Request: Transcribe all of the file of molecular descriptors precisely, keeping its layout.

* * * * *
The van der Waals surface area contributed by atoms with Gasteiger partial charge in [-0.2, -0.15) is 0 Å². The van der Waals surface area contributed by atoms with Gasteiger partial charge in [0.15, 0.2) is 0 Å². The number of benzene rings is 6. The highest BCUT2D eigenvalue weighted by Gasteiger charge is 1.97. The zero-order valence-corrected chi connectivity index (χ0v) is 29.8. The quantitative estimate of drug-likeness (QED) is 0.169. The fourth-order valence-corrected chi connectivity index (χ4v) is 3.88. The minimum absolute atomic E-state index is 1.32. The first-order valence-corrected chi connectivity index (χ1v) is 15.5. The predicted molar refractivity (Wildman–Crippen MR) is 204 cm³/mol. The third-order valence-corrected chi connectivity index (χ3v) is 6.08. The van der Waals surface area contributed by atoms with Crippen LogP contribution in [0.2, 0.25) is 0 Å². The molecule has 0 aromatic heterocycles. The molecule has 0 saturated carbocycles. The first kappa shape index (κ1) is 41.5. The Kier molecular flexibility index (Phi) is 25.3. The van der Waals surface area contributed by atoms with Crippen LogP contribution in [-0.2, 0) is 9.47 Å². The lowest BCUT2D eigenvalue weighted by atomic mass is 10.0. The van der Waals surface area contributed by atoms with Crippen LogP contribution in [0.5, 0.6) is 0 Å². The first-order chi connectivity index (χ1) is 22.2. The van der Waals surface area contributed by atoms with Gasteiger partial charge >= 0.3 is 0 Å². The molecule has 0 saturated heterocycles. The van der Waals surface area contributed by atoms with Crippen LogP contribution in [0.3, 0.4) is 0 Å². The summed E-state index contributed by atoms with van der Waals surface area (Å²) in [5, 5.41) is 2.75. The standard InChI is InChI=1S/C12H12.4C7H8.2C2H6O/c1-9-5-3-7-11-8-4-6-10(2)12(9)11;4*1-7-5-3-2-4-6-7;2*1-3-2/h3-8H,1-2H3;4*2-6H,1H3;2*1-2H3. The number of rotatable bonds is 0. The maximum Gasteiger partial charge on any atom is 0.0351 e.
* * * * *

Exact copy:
The van der Waals surface area contributed by atoms with Gasteiger partial charge in [-0.2, -0.15) is 0 Å². The van der Waals surface area contributed by atoms with Gasteiger partial charge in [0.15, 0.2) is 0 Å². The number of benzene rings is 6. The highest BCUT2D eigenvalue weighted by Gasteiger charge is 1.97. The zero-order valence-corrected chi connectivity index (χ0v) is 29.8. The quantitative estimate of drug-likeness (QED) is 0.169. The fourth-order valence-corrected chi connectivity index (χ4v) is 3.88. The minimum absolute atomic E-state index is 1.32. The first-order valence-corrected chi connectivity index (χ1v) is 15.5. The predicted molar refractivity (Wildman–Crippen MR) is 204 cm³/mol. The third-order valence-corrected chi connectivity index (χ3v) is 6.08. The van der Waals surface area contributed by atoms with Crippen LogP contribution in [0.2, 0.25) is 0 Å². The molecule has 0 aromatic heterocycles. The molecule has 0 saturated carbocycles. The first kappa shape index (κ1) is 41.5. The Kier molecular flexibility index (Phi) is 25.3. The van der Waals surface area contributed by atoms with Crippen LogP contribution in [-0.2, 0) is 9.47 Å². The lowest BCUT2D eigenvalue weighted by atomic mass is 10.0. The van der Waals surface area contributed by atoms with Crippen LogP contribution in [0.5, 0.6) is 0 Å². The first-order chi connectivity index (χ1) is 22.2. The van der Waals surface area contributed by atoms with Gasteiger partial charge >= 0.3 is 0 Å². The molecule has 0 saturated heterocycles. The van der Waals surface area contributed by atoms with Crippen LogP contribution in [0.3, 0.4) is 0 Å². The summed E-state index contributed by atoms with van der Waals surface area (Å²) in [5, 5.41) is 2.75. The standard InChI is InChI=1S/C12H12.4C7H8.2C2H6O/c1-9-5-3-7-11-8-4-6-10(2)12(9)11;4*1-7-5-3-2-4-6-7;2*1-3-2/h3-8H,1-2H3;4*2-6H,1H3;2*1-2H3. The number of rotatable bonds is 0. The maximum Gasteiger partial charge on any atom is 0.0351 e.